Whether you watch a series like Squid Game or listen to BTS hits like Butter or Dynamite, chances are high that it will have a Korean impact on your life.
Now South Korean influence has reached the Oxford English Dictionary (OED).
“Recognized authority of the English language” in its latest edition added 26 new words of Korean descent.
With these additions, “we are all at the peak of the Korean wave,” OED said in a statement.
“The sea of English words waves”
Korean food is high on the last list, including some new additions:
- Panchen, name. – A small side dish of vegetables served with rice as part of a typical Korean meal.
- Bulgogi, nm – In Korean cuisine, a dish consisting of thin slices of beef or pork, then roasted or stewed.
- kimbap, nm – Korean food made from cooked rice and other ingredients, wrapped in sponge leaf and cut into small pieces.
With the international success of Squid Game, Parasite and BTS, it is no surprise that South Korean pop culture is also on the list.
- hallyu, nf – The growing international interest in South Korea and its popular culture is marked by the global success of South Korean music, film, television, fashion and food.
- K-drama, nm – Korean language television series made in South Korea.
- manhwa, nm – Korean genre of cartoons and comics, mostly influenced by Japanese manga.
- mukbang, nm – video, especially live broadcast, in which a person eats a large amount of food and talks to the audience.
The OED claims that the inclusion of several Korean words recognizes the evolution of the language used by English speakers.
“They show Asians from different parts of the continent finding and exchanging words in their own local contexts, and then introducing those words to other parts of the English – speaking world, allowing the Korean wave to continue to wave across the ocean. English words.”
A mood turned towards the world
According to Dr. Hi-Kyung Lee of King’s College London, the success of Korean exports such as squid game or parasite may be due to more global thinking on the part of cultural makers.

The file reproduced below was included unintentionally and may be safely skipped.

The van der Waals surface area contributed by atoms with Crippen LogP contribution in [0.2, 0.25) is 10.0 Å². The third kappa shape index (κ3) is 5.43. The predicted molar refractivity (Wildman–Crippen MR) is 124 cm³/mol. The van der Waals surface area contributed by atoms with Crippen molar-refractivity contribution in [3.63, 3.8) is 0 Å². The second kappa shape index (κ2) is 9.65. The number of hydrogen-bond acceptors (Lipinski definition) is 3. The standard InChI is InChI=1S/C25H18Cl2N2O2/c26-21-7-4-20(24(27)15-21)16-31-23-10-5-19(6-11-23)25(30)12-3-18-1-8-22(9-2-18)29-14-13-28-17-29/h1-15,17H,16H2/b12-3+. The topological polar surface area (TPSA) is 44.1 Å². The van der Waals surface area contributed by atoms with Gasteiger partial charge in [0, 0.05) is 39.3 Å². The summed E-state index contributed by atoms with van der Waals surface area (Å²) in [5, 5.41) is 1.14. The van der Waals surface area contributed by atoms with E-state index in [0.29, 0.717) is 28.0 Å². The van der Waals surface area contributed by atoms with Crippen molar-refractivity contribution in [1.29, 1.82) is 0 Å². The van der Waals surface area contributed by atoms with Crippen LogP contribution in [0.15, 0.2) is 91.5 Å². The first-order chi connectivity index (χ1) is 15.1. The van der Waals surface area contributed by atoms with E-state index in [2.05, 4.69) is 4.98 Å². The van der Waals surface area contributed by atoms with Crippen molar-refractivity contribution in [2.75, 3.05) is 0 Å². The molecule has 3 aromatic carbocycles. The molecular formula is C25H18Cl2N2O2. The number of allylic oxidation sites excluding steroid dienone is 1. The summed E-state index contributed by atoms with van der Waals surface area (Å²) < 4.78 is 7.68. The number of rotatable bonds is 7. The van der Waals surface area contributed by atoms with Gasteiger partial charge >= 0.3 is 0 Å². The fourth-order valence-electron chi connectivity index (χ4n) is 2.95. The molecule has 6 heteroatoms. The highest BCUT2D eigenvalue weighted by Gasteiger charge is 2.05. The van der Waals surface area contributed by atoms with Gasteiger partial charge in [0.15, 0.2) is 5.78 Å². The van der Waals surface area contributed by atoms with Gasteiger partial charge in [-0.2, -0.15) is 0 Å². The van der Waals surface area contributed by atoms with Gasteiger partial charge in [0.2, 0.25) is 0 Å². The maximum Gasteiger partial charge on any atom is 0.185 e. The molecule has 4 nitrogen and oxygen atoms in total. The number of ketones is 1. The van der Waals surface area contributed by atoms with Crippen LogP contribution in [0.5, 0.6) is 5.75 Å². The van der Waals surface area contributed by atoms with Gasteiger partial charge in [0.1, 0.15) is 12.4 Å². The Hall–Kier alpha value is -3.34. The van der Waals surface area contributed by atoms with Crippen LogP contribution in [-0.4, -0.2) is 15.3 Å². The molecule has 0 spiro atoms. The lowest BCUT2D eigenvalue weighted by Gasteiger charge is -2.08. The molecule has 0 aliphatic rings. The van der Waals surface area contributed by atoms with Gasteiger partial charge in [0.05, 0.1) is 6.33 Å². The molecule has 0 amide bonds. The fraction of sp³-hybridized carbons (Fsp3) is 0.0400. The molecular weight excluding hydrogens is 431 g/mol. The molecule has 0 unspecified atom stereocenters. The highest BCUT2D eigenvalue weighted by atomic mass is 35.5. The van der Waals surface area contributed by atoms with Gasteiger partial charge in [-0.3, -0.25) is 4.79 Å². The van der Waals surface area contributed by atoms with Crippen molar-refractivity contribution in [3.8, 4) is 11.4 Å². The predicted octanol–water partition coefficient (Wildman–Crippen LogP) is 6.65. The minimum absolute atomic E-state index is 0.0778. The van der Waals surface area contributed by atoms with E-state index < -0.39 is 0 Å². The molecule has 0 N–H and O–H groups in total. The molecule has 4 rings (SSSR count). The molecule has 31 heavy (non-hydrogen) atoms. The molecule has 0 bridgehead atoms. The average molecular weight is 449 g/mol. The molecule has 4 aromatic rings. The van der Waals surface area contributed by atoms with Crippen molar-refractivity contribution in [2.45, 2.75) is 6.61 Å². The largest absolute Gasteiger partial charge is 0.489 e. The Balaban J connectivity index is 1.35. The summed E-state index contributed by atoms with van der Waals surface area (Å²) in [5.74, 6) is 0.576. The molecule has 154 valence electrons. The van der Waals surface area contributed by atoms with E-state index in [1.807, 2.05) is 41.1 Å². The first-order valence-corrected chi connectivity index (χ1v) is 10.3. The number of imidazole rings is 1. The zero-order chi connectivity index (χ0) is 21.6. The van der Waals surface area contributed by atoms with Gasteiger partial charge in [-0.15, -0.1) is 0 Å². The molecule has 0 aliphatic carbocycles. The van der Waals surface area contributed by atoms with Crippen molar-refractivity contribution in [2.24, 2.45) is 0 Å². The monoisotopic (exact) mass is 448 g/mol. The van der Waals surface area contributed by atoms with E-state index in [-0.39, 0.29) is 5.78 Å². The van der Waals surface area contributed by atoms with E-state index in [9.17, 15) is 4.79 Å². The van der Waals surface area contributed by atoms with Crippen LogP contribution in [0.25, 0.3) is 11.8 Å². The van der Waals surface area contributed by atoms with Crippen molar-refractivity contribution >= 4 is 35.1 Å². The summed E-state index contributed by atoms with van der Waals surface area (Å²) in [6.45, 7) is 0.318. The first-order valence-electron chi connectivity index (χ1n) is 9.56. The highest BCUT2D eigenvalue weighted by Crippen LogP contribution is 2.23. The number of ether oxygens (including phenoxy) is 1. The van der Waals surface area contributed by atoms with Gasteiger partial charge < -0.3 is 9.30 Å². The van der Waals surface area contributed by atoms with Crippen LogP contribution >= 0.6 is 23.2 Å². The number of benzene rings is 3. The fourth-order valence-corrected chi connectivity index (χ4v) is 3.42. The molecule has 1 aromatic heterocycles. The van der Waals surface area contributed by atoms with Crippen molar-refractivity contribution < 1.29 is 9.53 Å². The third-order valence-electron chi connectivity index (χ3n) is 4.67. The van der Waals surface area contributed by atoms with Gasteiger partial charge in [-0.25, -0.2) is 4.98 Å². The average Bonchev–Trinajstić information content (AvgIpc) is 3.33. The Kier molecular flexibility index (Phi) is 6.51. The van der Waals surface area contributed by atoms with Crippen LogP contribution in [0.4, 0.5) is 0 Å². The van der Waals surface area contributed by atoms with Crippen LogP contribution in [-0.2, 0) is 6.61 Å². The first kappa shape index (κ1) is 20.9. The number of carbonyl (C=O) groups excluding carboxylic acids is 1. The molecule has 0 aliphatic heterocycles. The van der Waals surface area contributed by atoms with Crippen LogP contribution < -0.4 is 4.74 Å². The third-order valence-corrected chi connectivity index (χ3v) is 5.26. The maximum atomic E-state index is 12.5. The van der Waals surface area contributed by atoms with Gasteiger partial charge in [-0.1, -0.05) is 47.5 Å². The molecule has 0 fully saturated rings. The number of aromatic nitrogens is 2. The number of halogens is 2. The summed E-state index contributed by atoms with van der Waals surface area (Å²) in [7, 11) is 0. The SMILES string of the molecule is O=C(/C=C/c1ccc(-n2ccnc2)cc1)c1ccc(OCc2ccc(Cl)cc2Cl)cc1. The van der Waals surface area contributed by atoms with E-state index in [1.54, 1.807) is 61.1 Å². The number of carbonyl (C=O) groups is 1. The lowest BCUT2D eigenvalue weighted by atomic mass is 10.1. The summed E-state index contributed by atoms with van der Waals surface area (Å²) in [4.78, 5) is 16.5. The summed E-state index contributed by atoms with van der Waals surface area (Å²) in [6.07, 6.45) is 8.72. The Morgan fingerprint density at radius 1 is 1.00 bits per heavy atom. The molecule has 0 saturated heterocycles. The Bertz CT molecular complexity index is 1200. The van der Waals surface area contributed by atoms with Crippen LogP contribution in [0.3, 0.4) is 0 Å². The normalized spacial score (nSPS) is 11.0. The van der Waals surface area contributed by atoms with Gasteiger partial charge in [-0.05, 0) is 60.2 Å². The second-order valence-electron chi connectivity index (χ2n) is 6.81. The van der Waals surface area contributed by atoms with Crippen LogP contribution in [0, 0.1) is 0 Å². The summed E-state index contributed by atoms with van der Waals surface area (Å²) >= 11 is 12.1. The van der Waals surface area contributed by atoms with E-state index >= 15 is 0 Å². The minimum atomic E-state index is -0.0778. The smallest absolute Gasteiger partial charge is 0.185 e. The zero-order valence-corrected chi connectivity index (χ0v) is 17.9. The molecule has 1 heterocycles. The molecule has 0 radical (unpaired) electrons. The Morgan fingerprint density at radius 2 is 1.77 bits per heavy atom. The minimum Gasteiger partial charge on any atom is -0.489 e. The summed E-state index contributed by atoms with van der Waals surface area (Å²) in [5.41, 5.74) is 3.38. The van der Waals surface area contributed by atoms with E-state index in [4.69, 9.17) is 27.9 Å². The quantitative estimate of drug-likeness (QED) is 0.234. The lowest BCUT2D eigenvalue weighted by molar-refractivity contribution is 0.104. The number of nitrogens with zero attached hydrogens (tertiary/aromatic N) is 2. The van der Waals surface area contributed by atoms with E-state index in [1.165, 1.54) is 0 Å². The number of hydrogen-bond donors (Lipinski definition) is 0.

“It’s been more than ten years since the first successes of K-pop, so Korean cultural makers have a global mindset,” says Dr. Lee, who conducts research on culture and the arts, studying the rise of K-drama and K-pop. .
According to him, the characters in the Korean series are related to the British and foreigners, despite their geographical and linguistic differences.
“The characters don’t have much faith, they have no future, they are struggling to survive.”
“There is something unique about these plays or movies that strikes a chord with people all over the world.”
“They present a critique of social and socio-economic conditions that people can relate to through characters.”
He says the industry is engaged with Western countries in terms of cultural production and hopes it will continue to grow.
“In terms of technology and talent, they are on the cutting edge and have a strong ability to create high quality works,” he adds.
Rise of Korean culture
The success of South Korean exports to the UK is not new.
In 2012, you may remember rapper Sai Kanganam Style, who became the first South Korean pop star to top the UK singles rankings.
The Oscar-winning film Parasite is currently the highest grossing non-English film in the UK.
And the pop group BTS became the first Korean band to record the best-selling album in the UK – and also appeared on Radio 1 this year, recording a special live lounge show.
Squid Game has become the most watched series of all time on Netflix – it is in the UK Top 10 and 95% of the show’s viewers are not from Korea.
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